• Haodong Wang
    Haodong Wang
  • Ryuichi Shimogawa
    Ryuichi Shimogawa
  • Lihua Zhang
    Lihua Zhang
  • [...]
  • Anatoly I. Frenkel
    Anatoly I. Frenkel
Single-atom catalysts (SACs) are particularly sensitive to external conditions, complicating the identification of catalytically active species and active sites under in situ or operando conditions. We developed a methodology for tracing the structural evolution of SACs to nanoparticles, identifying the active species and their link to the catalytic activity for the reverse water gas shift (RWGS) reaction. The new method is illustrated by studying structure-activity relationships in two materials containing Pt SACs on ceria nanodomes, supported on either ceria or titania. These materials exhibited distinctly different activities for CO production. Multimodal operando characterization attributed the enhanced activity of the titania-supported catalysts at temperatures below 320 ˚C to the formation of unique Pt sites at the ceria-titania interface capable of forming Pt nanoparticles, the active species for the RWGS reaction. Migration of Pt nanoparticles to titania support was found to be responsible for the deactivation of titania-supported catalysts at elevated temperatures. Tracking the migration of Pt atoms provides a new opportunity to investigate the activation and deactivation of Pt SACs for the RWGS reaction.
  • Cheng-Shiuan Lee
    Cheng-Shiuan Lee
  • Mian Wang
    Mian Wang
  • Deepak Nanjappa
    Deepak Nanjappa
  • [...]
  • Arjun K. Venkatesan
    Arjun K. Venkatesan
Background The application of wastewater-based epidemiology to track the outbreak and prevalence of coronavirus disease (COVID-19) in communities has been tested and validated by several researchers across the globe. However, the RNA-based surveillance has its inherent limitations and uncertainties. Objective This study aims to complement the ongoing wastewater surveillance efforts by analyzing other chemical biomarkers in wastewater to help assess community response (hospitalization and treatment) during the pandemic (2020–2021). Methods Wastewater samples (n = 183) were collected from the largest wastewater treatment facility in Suffolk County, NY, USA and analyzed for COVID-19 treatment drugs (remdesivir, chloroquine, and hydroxychloroquine (HCQ)) and their human metabolites. We additionally monitored 26 pharmaceuticals including common over-the-counter (OTC) drugs. Lastly, we developed a Bayesian model that uses viral RNA, COVID-19 treatment drugs, and pharmaceuticals data to predict the confirmed COVID-19 cases within the catchment area. Results The viral RNA levels in wastewater tracked the actual COVID-19 case numbers well as expected. COVID-19 treatment drugs were detected with varying frequency (9–100%) partly due to their instability in wastewater. We observed a significant correlation (R = 0.30, p < 0.01) between the SARS-CoV-2 genes and desethylhydroxychloroquine (DHCQ, metabolite of HCQ). Remdesivir levels peaked immediately after the Emergency Use Authorization approved by the FDA. Although, 13 out of 26 pharmaceuticals assessed were consistently detected (DF = 100%, n = 111), only acetaminophen was significantly correlated with viral loads, especially when the Omicron variant was dominant. The Bayesian models were capable of reproducing the temporal trend of the confirmed cases. Impact In this study, for the first time, we measured COVID-19 treatment and pharmaceutical drugs and their metabolites in wastewater to complement ongoing COVID-19 viral RNA surveillance efforts. Our results highlighted that, although the COVID-19 treatment drugs were not very stable in wastewater, their detection matched with usage trends in the community. Acetaminophen, an OTC drug, was significantly correlated with viral loads and confirmed cases, especially when the Omicron variant was dominant. A Bayesian model was developed which could predict COVID-19 cases more accurately when incorporating other drugs data along with viral RNA levels in wastewater.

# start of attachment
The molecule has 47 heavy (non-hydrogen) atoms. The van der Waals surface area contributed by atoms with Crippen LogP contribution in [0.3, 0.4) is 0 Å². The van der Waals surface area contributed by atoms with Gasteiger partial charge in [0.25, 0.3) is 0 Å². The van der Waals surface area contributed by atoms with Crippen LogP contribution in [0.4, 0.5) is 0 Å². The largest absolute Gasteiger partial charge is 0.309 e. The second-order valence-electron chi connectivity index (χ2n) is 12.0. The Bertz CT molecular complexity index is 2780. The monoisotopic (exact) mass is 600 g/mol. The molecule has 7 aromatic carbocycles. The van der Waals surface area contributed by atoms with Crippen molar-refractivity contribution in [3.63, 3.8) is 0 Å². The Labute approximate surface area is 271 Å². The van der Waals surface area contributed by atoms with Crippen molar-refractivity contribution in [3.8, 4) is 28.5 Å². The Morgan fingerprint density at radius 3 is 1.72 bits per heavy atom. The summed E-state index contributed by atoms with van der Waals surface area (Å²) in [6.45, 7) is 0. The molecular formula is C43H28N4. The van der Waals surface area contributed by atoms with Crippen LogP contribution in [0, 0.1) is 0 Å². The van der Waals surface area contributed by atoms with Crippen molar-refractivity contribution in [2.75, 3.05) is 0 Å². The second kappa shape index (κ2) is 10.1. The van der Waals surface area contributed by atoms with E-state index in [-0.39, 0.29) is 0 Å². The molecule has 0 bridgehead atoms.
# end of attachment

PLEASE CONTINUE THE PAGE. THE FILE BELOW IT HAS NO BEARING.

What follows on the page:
• Emily S. Bibby
    Emily S. Bibby
  • Joanne Davila
    Joanne Davila
Although sexual communication’s association with sexual and relational functioning and satisfaction have been well established, to date only a small number of studies have used dyadic data, and all have used single time-point self-report measures of sexual outcomes. This study examined the unique association between sexual communication quality and daily levels of sexual satisfaction in couples. Participants included 81 couples comprised of mostly mixed-sex dyads of a diverse range of ages and relationship lengths. Using dyadic cross-sectional data on sexual communication quality in couples as well as 21-day daily diary data assessments of sexual satisfaction on days individuals reported having sex, our analyses revealed significant within-partner and cross-partner associations between individual’s perceived sexual communication quality in their relationship and average daily sexual satisfaction. Greater perceived sexual communication quality was also associated with less variability in individuals’ daily reports of sexual satisfaction on days they had sex. Additional models were run adding relationship satisfaction as a covariate and controlling for relationship length. Lastly, similarity in reports of sexual communication between partners did not moderate the association between sexual communication quality and average daily sexual satisfaction. Our findings suggest that greater quality sexual communication may be uniquely associated with better and more consistent daily sexual satisfaction in relationships. This research expands our current understanding of sexual communication’s impact in relationships day to day.